hand fighting of the most desperate character ensued, the
huiie traverses of the land face beintr used successively by
the enem}' as breastworks, over the tops of which the con-
tending parties fired in each other's faces. Nine of these
were carried, one after the other, by our men.

When Bell's brigade was ordered into action, I foresaw
that more troops would probably be needed, and sent an
order for Abbott's brigade to move down from the north
line, at the same time requesting Captain Breeze to replace
them with his sailors and marines. I also directed General
Paine to send me one of the strongest regiments of his own
division. These troops arrived at dusk, and reported to
General Ames. At 6 o'clock Abbott's brigade went into the
fort. The regiment from Paine's division — the Twenty-
seventh United States (colored). Brevet Brig. Gen. A. M.
Blackman commanding — was brought up to the rear of
the work, where it remained under fire for some time, and
was then withdrawn.

Until 6 o'clock the fire of the navy continued upon that
portion of the work not occupied by us, after that time it
was directed on the beach to prevent the coming up of
reinforcements, which it was thought might possibly be
thrown over from the right bank of the river to Battery
Buchanan. The fighting for the traverses continued till
nearly 9 o'clock, two more of them being carried. Then
a portion of Abbott's brigade drove the enemy from their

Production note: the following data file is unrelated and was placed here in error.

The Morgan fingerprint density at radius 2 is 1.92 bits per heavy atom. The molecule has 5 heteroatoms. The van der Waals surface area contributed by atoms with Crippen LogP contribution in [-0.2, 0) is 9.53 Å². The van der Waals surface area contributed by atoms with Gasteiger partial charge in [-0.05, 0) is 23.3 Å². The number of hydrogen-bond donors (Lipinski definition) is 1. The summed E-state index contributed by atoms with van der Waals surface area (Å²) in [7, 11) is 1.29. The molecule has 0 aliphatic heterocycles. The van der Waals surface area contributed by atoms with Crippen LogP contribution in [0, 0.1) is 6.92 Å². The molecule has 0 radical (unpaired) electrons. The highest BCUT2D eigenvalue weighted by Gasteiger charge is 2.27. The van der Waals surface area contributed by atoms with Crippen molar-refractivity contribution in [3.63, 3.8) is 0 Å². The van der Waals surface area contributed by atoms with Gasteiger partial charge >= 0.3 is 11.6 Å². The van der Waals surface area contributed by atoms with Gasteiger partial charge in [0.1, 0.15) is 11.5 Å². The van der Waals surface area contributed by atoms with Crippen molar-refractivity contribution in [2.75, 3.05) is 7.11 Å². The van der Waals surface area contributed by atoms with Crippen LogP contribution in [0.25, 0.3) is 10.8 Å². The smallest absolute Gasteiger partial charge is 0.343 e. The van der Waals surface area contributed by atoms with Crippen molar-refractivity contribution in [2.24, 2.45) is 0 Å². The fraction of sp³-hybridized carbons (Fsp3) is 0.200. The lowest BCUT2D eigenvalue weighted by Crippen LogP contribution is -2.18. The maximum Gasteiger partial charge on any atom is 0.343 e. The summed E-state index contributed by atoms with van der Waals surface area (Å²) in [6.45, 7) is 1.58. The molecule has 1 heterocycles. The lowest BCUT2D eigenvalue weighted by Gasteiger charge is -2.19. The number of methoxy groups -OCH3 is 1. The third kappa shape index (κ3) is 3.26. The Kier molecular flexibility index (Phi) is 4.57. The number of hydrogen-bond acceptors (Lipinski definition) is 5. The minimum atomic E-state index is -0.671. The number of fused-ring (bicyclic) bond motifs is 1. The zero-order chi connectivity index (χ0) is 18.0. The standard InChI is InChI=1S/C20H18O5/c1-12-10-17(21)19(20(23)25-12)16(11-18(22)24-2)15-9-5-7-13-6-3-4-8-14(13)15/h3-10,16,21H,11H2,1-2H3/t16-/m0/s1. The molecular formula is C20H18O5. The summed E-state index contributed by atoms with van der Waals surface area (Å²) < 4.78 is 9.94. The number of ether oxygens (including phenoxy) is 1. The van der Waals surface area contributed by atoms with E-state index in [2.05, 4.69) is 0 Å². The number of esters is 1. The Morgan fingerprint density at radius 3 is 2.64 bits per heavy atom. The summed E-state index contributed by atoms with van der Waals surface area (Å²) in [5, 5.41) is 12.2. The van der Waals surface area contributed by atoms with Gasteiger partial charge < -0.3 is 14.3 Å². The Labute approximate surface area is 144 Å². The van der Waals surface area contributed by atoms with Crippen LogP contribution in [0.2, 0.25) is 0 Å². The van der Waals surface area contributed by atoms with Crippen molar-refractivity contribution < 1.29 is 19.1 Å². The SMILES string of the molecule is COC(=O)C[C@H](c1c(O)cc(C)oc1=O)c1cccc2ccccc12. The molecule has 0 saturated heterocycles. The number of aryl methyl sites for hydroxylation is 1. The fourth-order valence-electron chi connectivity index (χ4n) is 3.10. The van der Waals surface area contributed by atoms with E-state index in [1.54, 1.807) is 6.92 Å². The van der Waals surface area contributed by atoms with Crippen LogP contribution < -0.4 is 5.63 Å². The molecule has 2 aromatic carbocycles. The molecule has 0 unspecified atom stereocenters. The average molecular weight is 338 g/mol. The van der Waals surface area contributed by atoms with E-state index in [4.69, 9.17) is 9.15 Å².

last remaining stronghold, and the occupation of the work
was completed. The same brigade, with General Black-
man's regiment, was immediately pushed down the point
to Battery Buchanan, whither many of the rebels had

GO\'. NATllANll.i. S. I5EKKV.




New Ha:\ipshire Volunteers. 385

retreated. On reaching the battery, all of the enemy who
had not been previously captured were made prisoners.
Amono- them were Major-General Whitino- and Colonel
Lamb, the commandant of the fort. About 4 p. m. Hoke
advanced against our north line, apparently with the
design of attacking it, but if such was his intention, he
abandoned it after a skirmish with our pickets. During
the day Brevet Brig. Gen. H. L. Abbott, chief of artillery,
was busily engaged in landing artillery and ammunition,
so that if the assault failed, siege operations might at once
be commenced. Consequent to the fall of Fort Fisher,
the enemy during the night of the i6th and 17th blew up
Fort Caswell and abandoned both it and their very exten-